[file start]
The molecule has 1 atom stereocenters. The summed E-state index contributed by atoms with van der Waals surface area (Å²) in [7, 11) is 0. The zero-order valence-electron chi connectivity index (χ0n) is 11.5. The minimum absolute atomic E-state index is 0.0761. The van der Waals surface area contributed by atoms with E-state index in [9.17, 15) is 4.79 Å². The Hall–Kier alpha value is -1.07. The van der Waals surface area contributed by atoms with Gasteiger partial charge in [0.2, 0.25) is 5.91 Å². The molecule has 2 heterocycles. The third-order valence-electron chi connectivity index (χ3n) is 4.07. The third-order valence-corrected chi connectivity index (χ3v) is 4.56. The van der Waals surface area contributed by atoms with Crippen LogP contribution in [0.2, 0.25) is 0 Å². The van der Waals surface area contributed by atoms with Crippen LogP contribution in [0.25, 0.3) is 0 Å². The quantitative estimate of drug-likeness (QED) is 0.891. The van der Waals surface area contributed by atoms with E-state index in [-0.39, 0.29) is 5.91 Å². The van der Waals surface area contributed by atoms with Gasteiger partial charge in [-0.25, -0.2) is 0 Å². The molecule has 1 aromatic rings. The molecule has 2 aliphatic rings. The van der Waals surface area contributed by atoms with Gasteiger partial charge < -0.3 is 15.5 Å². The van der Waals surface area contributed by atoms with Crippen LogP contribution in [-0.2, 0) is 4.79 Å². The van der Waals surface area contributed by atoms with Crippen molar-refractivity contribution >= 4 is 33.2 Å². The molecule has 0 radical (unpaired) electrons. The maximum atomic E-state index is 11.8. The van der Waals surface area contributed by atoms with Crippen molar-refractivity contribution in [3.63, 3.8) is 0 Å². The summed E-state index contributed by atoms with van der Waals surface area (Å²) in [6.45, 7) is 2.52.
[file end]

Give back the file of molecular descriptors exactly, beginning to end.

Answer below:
The molecule has 1 atom stereocenters. The summed E-state index contributed by atoms with van der Waals surface area (Å²) in [7, 11) is 0. The zero-order valence-electron chi connectivity index (χ0n) is 11.5. The minimum absolute atomic E-state index is 0.0761. The van der Waals surface area contributed by atoms with E-state index in [9.17, 15) is 4.79 Å². The Hall–Kier alpha value is -1.07. The van der Waals surface area contributed by atoms with Gasteiger partial charge in [0.2, 0.25) is 5.91 Å². The molecule has 2 heterocycles. The third-order valence-electron chi connectivity index (χ3n) is 4.07. The third-order valence-corrected chi connectivity index (χ3v) is 4.56. The van der Waals surface area contributed by atoms with Crippen LogP contribution in [0.2, 0.25) is 0 Å². The van der Waals surface area contributed by atoms with Crippen LogP contribution in [0.25, 0.3) is 0 Å². The quantitative estimate of drug-likeness (QED) is 0.891. The van der Waals surface area contributed by atoms with E-state index in [-0.39, 0.29) is 5.91 Å². The van der Waals surface area contributed by atoms with Gasteiger partial charge in [-0.25, -0.2) is 0 Å². The molecule has 1 aromatic rings. The molecule has 2 aliphatic rings. The van der Waals surface area contributed by atoms with Gasteiger partial charge < -0.3 is 15.5 Å². The van der Waals surface area contributed by atoms with Crippen LogP contribution in [-0.2, 0) is 4.79 Å². The van der Waals surface area contributed by atoms with Crippen molar-refractivity contribution >= 4 is 33.2 Å². The molecule has 0 radical (unpaired) electrons. The maximum atomic E-state index is 11.8. The van der Waals surface area contributed by atoms with Crippen molar-refractivity contribution in [3.63, 3.8) is 0 Å². The summed E-state index contributed by atoms with van der Waals surface area (Å²) in [6.45, 7) is 2.52.